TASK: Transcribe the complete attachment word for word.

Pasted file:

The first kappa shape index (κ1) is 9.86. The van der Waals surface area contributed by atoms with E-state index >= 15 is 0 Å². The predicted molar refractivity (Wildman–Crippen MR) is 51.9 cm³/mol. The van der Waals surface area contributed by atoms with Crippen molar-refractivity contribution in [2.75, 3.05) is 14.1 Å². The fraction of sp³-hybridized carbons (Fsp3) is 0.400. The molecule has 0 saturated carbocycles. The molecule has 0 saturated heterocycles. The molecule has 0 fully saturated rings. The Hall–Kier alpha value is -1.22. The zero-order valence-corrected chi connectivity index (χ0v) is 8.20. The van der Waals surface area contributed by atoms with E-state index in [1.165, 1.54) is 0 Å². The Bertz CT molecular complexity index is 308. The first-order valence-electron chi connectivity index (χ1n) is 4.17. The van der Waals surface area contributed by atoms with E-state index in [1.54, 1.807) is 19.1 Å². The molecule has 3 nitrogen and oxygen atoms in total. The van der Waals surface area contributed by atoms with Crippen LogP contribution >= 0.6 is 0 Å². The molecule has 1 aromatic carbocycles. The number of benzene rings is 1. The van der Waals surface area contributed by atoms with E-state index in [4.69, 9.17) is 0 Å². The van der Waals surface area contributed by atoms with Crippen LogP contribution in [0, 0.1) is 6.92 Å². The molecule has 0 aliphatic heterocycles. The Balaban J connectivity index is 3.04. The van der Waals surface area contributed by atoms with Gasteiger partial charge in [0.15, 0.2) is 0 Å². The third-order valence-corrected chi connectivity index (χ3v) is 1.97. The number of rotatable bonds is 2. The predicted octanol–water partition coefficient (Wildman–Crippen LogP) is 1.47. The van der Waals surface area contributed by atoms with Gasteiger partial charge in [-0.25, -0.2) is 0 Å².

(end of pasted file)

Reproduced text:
The first kappa shape index (κ1) is 9.86. The van der Waals surface area contributed by atoms with E-state index >= 15 is 0 Å². The predicted molar refractivity (Wildman–Crippen MR) is 51.9 cm³/mol. The van der Waals surface area contributed by atoms with Crippen molar-refractivity contribution in [2.75, 3.05) is 14.1 Å². The fraction of sp³-hybridized carbons (Fsp3) is 0.400. The molecule has 0 saturated carbocycles. The molecule has 0 saturated heterocycles. The molecule has 0 fully saturated rings. The Hall–Kier alpha value is -1.22. The zero-order valence-corrected chi connectivity index (χ0v) is 8.20. The van der Waals surface area contributed by atoms with E-state index in [1.165, 1.54) is 0 Å². The Bertz CT molecular complexity index is 308. The first-order valence-electron chi connectivity index (χ1n) is 4.17. The van der Waals surface area contributed by atoms with E-state index in [1.54, 1.807) is 19.1 Å². The molecule has 3 nitrogen and oxygen atoms in total. The van der Waals surface area contributed by atoms with Crippen LogP contribution >= 0.6 is 0 Å². The molecule has 1 aromatic carbocycles. The number of benzene rings is 1. The van der Waals surface area contributed by atoms with E-state index in [4.69, 9.17) is 0 Å². The van der Waals surface area contributed by atoms with Crippen LogP contribution in [0, 0.1) is 6.92 Å². The molecule has 0 aliphatic heterocycles. The Balaban J connectivity index is 3.04. The van der Waals surface area contributed by atoms with Gasteiger partial charge in [0.15, 0.2) is 0 Å². The third-order valence-corrected chi connectivity index (χ3v) is 1.97. The number of rotatable bonds is 2. The predicted octanol–water partition coefficient (Wildman–Crippen LogP) is 1.47. The van der Waals surface area contributed by atoms with Gasteiger partial charge in [-0.25, -0.2) is 0 Å².